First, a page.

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Written by Miguel Román | March 17, 2020

Machine learning: Time-based anomaly detection (part 3)

Anomaly detection is a much-appreciated tool by data scientists. It aims to find data samples that do not conform to the regular distribution of the dataset to which they belong. Finding anomalous samples, also known as distribution outliers, provides valuable insight that often correlates with defects or errors in the data collection process (e.g., faulty or misconfigured equipment). This blog post demonstrates how we leverage neural networks to build a time-based anomaly detector for mobile network testing use cases.

Anomaly detection

Traditional multivariate anomaly detection methods use machine learning to learn data distribution from a large number of samples. If a new sample is outside the boundaries of this learned distribution, it will be considered an anomaly.

In the mobile network testing (MNT) scope, most of the collected data consists of the variable-length time series of key performance indicators (KPIs). Applying traditional anomaly detection methods on such data requires averaging those KPIs over time. However, this approach eliminates important information that is only visible in the sequence of time events and could be key to exposing anomalous behavior (e.g., signal glitches, uncommon trends). On that premise, we need an anomaly detection method that is capable of finding anomalies in the time domain.

Anomaly detection in the time domain

Neural networks were invented a long time ago, but they only excelled in the last decade when we could train larger networks, also known as deep learning. Today, most of the deep learning’s success comes from supervised learning. Here, the neural network learns a function that maps some input data (e.g., image pixels, text, etc.) to its associated label (e.g., image class, sentiment, etc.). For unsupervised learning, on the other hand, the neural network is trained to learn information that is hidden in the data without labels.

If we have samples with labels indicating anomalies, we can implement anomaly detection using supervised learning. However, as anomalies are rare by definition, labeling is especially time-consuming and rather ineffective for a standard classification task due to high-class imbalance. Consequently, unsupervised learning methods are more commonly used for anomaly detection; in particular, the use of an auto-encoder, which is a special case of the encoder-decoder architecture shown and described below:

Test & Measurement-Mobile Network Testing-Encoder-decoder architecture-Rohde-Schwarz
Encoder-decoder architecture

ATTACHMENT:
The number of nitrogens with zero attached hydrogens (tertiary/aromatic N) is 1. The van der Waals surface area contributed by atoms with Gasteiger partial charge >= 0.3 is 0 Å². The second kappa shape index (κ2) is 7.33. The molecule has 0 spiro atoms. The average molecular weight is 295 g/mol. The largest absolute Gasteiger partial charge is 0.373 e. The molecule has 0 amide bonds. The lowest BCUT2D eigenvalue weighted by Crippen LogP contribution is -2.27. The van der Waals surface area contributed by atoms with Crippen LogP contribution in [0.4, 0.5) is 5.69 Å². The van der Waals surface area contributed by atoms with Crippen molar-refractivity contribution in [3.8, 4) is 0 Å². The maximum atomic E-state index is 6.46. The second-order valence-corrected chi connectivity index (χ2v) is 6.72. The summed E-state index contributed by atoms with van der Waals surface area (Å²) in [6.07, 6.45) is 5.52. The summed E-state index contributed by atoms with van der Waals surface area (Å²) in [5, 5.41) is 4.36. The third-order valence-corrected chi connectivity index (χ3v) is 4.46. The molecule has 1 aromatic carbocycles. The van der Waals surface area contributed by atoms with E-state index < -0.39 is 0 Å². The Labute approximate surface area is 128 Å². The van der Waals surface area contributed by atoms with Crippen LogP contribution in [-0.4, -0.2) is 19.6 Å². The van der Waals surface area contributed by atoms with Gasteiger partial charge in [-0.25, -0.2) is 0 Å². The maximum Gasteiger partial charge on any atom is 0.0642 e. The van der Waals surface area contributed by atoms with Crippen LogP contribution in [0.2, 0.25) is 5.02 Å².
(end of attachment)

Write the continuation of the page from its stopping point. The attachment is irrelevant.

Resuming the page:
The encoder-decoder architecture comprises an encoder block and a decoder block. The encoder block transforms the input data into a compressed representation, and the decoder block tries to reconstruct the input data from the compressed representation, usually called the latent space of the input data.

To minimize reconstruction error, we train the encoder-decoder architecture with vast amounts of data from our given domain. The encoded latent space must contain the necessary information to allow the decoder to produce something that resembles the input data as much as possible.

Time-based anomaly detection

Once the proper latent space is learned, we apply the model to a new sample and detect anomalies by measuring reconstruction error. If reconstruction error is high, the latent space has not learned much about the kind of sample we are trying to reconstruct, and we declare it an anomaly. If reconstruction error is within a given range, the sample is immediately recognized as normal.

"We have adapted our auto-encoder neural network architecture to detect anomalies in the time domain."

To apply this method to the MNT use case, we need to adapt our auto-encoder neural network architecture to the type of data we are dealing with, namely variable-length time series. Recurrent Neural Networks (RNNs) based on the Long Short-Term Memory (LSTM) cells are optimized to handle generic data sequences, and thus can be used to implement both the encoder and decoder blocks we need.

Compared to traditional anomaly detection, our method offers many advantages, including:

  • Anomaly detection in the time domain, otherwise masked by KPI averages.
  • The pinpointing of the KPIs that contribute the most to the anomaly degree. This information is key to subsequent root cause analysis of the anomalous test sample.
  • The identification of the timeframe that contributes the most to the anomaly degree at the KPI level or the test sample level.

The animation above shows the advantages of this anomaly detection method. Once we have detected an anomalous test, we can sort the KPIs based on their reconstruction error. By doing this, we can identify the KPIs that contribute the most to the anomalous test. Likewise, we can further analyze each KPI and point to the time steps contributing the most to the anomalous test.

Detecting anomalies in data transfers based on variable-length time series benefits mobile network operators by detecting deviations and identifying problematic areas instantaneously. The visualization of the feature in SmartAnalytics from Rohde & Schwarz enables users to quickly see which phases of a test deviate from the model. The overall effect of time-based anomaly detection is a more efficient methodology for drive tests and optimization.

Learn more about machine learning use cases in the telecom industry:

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